Once the air turns cold and dry, we’re more prone to respiratory infections, so now is the perfect time to “tune up” your immune system by bringing more mushrooms into your diet.
Mushrooms have been used medicinally in China for thousands of years. Now, a growing body of research demonstrates that mushrooms contain an array of powerful compounds that:
1) Boost the Immune Response: Mushrooms increase immune activity at the gut lining, increasing the release of antibodies to fight infection and promote the growth of healthy gut bacteria. Mushrooms contain beta-glucans, a special structural sugar/fiber that stimulates our lymphocytes and macrophages to defend against multi-drug resistant bacteria, viruses and other pathogens.
2) Help reduce the risk of several cancers, specifically breast, gastric and colon cancers. Numerous studies have demonstrated extended survival time, improved response to chemotherapy, and enhanced quality of life with the consumption of mushrooms and use of medicinal mushroom extracts.
3) Support weight loss because they’re rich in fiber, minerals like potassium, copper, zinc and selenium, and an array of B vitamins. Plus, their two unique fibers, beta-glucans and chitin, have been shown to reduce appetite, increase feelings of satisfaction and weight loss.
4) Generate Vitamin D when exposed to sunlight! Just like our skin cells, the cells of mushrooms manufacture their own vitamin D, which in turn raises our vitamin D levels. To enhance the vitamin D content of your mushrooms, simply slice them and place them on a platter in the sun for 4 hours and their vitamin D levels will skyrocket. https://www.ncbi.nlm.nih.gov/pmc/articles/PMC3897585/
5) Help lower blood pressure and reduce cholesterol. Mushrooms contain a compound that is being researched for its ability to relax blood vessels, thus lowering blood pressure. Oyster mushrooms contain significant levels of monocolin, a “natural statin” that lowers blood cholesterol and LDL.
To get the most out of your mushrooms:
1) Buy mushrooms through a trusted grocery store or farmer’s market. Never forage for mushrooms on your own unless you’ve been thoroughly trained by an experienced mycologist. Fourteen people were poisoned last winter in Northern California, causing such severe liver damage that transplants were required.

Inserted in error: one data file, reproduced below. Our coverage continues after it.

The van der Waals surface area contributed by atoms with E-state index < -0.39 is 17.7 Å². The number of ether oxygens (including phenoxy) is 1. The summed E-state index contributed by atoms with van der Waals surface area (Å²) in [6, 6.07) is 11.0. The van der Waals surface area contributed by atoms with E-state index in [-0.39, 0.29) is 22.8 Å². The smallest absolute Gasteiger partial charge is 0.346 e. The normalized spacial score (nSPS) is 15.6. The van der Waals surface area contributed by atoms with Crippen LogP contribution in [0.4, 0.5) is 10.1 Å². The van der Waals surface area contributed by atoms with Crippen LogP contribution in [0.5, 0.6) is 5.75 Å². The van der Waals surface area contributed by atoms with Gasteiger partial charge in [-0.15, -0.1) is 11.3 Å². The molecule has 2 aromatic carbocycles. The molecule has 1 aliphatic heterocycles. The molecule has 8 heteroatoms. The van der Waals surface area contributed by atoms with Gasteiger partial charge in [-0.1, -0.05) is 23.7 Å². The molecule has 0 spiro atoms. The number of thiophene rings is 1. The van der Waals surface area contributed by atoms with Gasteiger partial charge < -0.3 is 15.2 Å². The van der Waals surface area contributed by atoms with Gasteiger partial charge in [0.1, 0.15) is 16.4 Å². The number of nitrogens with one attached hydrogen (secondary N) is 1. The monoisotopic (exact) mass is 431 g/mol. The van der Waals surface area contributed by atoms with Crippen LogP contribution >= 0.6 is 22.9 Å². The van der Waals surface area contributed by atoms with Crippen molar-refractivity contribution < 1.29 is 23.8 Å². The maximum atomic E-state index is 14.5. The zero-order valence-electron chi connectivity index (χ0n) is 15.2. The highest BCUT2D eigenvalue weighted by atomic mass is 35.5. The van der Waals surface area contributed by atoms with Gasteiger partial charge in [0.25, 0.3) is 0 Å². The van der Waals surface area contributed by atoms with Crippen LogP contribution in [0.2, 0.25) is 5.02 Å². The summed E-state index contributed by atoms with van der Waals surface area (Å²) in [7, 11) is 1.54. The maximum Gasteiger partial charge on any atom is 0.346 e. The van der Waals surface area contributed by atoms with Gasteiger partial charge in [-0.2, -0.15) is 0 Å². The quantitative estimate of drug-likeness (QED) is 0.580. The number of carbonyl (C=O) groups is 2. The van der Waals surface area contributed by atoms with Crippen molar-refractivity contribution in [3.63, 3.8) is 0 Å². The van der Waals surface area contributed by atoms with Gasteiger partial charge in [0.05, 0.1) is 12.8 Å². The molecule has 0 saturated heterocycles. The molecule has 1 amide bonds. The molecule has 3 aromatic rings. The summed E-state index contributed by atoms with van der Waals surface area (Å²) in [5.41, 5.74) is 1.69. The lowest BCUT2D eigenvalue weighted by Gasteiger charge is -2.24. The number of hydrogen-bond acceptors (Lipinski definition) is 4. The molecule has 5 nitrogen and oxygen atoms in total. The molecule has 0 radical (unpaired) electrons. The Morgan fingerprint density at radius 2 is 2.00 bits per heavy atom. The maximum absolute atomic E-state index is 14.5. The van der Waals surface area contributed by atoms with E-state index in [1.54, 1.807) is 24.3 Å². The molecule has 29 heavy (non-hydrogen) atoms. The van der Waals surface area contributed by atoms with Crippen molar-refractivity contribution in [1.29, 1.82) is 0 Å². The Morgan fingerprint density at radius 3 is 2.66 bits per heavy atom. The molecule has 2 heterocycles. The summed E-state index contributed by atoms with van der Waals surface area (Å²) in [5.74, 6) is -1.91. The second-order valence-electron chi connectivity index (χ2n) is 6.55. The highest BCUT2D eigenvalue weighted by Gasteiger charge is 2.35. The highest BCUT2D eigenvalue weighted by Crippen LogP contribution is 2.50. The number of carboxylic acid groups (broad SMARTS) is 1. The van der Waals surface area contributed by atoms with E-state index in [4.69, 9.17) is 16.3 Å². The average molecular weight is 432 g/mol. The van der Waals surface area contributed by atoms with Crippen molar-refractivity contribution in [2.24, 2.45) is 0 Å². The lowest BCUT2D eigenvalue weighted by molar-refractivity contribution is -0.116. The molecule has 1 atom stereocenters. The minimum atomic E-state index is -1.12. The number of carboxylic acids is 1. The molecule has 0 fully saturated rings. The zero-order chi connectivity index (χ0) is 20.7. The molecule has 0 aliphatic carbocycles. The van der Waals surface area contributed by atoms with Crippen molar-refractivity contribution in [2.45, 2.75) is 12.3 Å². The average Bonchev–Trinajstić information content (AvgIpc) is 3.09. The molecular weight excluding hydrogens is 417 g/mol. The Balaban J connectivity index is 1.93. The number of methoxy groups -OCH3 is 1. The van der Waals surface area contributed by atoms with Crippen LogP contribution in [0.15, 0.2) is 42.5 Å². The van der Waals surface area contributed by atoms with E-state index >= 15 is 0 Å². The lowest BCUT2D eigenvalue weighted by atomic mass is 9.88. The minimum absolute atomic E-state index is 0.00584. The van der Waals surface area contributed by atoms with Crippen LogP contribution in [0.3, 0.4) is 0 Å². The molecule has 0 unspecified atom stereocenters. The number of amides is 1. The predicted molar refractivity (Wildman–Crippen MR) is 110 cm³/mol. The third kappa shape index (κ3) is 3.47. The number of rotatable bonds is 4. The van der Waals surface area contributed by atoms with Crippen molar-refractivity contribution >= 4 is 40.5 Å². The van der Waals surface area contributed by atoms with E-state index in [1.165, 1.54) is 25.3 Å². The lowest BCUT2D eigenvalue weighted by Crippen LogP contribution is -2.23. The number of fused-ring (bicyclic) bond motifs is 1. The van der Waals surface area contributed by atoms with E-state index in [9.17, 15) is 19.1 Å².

2) Buy mushrooms that are relatively dry and never slimy. Brush any remaining dirt from them with a damp towel and avoid getting water into the gills on the underside. Store mushrooms in a paper bag so they can “breathe” until use. To maximize their vitamin D content, give them a sunbath then return to the bag to use within a few days.
3) Can’t find them in a market near you? Then consider buying a kit to “grow your own” mushrooms right in your home! “Far West Fungi”, located in the San Francisco Ferry Building ships Mushroom Mini-Farms around the country. Check out their selection at http://store.farwestfungi.com/index.html
4) Always cook mushrooms! When eaten raw, they contain mild toxins that are deactivated when cooked, so try roasting, sautéing or grilling them to bring out their flavor and health benefits.
5) Because mushrooms have a high water content within their fibrous exoskeleton, they are best sautéed or roasted then added to greens, soups and stews.
Edible mushrooms, like white button, crimini (with the brown caps), Portobello (big crimini), chanterelle and morels are excellent to eat and have health supportive benefits, but shitake, maitake, reishi, oyster and trumpet mushrooms have the greatest concentration of compounds with potential medicinal benefits.